Demystifying Wired Communications for IP-Based Security Applications

Standard networking cable is an ideal medium for wired data communications as it has been specially developed for the purpose of transmitting Ethernet network signals at high speed (up to 1 gigabit per second). It has the added advantage that so many systems are designed for CAT5e cabling with the ubiquitous RJ45 connectors. Almost everyone is familiar with this standard “network cable.”

However, for security applications and for video surveillance in particular, it does have a serious limitation: distance. After approximately 100 meters, the Ethernet signal is liable to dropouts and failed connections [search “Ethernet distance limit”]. This is never much of a problem in a structured, cabled office, where multiple switches and routers are on every floor and each network device is rarely more than dozens of meters away from such a connection. However, network cameras often need to be deployed at the peripheries of a site (fence lines, parking lots, entrances and exits, walkways, access roads and so on). These are usually more than 100 meters from the nearest switch. This also holds true, although slightly less so, for access control devices, VoIP phones and help points.

There is an easy solution to this distance problem, thanks to LAN and PoE extenders which have become available in the last couple of years. These are small network repeaters powered through the network connecting cable by PoE and are placed at or before the 100-meter Ethernet limit. They reconstruct and resend the Ethernet network packets (just like a switch) and so double the effective network cable transmission to 200 meters. Multiple devices can be deployed to reach 300 meters, 400 meters and so on. Depending on the power injected and the distance required (and indeed the power consumption of the repeater device), useful levels of PoE power can still be delivered at some distance [search “LAN and PoE extender”]. Such devices are becoming an essential part of an IP video system designer's toolbox.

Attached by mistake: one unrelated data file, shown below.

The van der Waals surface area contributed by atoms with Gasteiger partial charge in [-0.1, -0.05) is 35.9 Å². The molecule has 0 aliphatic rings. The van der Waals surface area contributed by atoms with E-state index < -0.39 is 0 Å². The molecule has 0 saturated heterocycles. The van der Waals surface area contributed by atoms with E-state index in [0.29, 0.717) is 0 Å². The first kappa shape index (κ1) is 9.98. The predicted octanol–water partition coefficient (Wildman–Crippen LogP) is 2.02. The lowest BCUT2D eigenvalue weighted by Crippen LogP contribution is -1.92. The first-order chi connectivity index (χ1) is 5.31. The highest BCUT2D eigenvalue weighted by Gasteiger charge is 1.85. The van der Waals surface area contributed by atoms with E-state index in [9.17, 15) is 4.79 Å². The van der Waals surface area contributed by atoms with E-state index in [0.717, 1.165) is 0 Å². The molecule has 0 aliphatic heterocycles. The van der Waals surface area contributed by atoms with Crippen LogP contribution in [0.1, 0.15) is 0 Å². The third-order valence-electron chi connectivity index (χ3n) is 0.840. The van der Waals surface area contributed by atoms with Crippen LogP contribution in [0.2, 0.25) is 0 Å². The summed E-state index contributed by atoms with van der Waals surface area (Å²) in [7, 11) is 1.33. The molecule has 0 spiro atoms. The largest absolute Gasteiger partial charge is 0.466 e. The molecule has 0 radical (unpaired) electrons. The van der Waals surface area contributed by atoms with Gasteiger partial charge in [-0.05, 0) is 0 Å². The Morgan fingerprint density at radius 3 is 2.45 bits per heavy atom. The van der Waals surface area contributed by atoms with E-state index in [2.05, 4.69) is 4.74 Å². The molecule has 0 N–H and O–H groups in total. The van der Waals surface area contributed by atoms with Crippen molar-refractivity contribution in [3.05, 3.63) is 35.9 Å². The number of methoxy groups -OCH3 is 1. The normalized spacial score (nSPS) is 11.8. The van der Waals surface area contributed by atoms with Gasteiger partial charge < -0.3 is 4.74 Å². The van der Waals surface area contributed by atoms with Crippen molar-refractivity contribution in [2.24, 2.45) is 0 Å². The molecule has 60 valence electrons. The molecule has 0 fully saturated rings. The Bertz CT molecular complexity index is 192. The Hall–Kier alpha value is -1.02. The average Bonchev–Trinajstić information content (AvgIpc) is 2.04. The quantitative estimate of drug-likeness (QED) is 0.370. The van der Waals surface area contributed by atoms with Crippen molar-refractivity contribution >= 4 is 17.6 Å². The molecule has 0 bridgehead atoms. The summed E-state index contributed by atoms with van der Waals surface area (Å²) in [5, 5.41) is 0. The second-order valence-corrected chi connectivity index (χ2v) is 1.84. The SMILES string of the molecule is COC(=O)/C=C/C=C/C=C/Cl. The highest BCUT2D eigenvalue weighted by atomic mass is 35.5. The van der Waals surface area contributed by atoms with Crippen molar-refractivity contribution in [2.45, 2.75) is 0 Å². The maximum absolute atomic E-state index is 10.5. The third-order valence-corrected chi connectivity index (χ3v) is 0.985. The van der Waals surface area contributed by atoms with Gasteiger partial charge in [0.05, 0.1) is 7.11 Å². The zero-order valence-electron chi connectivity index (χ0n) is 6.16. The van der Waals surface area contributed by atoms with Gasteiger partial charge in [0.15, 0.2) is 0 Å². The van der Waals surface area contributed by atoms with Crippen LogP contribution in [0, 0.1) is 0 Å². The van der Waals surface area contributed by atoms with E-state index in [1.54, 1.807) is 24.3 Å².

These days, almost all Ethernet equipment runs at 100 megabits per second (Mbps) at least. Gigabit Ethernet is common, but requires high-quality cabling and is typically not supported by LAN and PoE extenders. However, this is rarely a problem, even for IP video using megapixel camera systems, as the long cable run sections usually carry only one, two, maybe four video streams at any point. In toward the center of the network (such as a main building) where the streams are aggregated at network switches, the switches and the rest of the network can run at Gigabit speeds, and the cable runs tend to be shorter from that point onward.

Thus, Ethernet over CAT5e/6 cabling is an almost universal solution and, with modern LAN and PoE extenders, is ideal for all types of security applications. Although this article is about wired communications, it is important to note that wireless network segments can seamlessly integrate with standard networks and greatly increase system design flexibility. However, the optimum siting of wireless access points for greatest signal coverage is often inconveniently more than 100 meters away from the nearest wired network point (switch). Again, LAN and PoE extenders can be exploited.

Product Adopted:
Fiber-Optic Transmission
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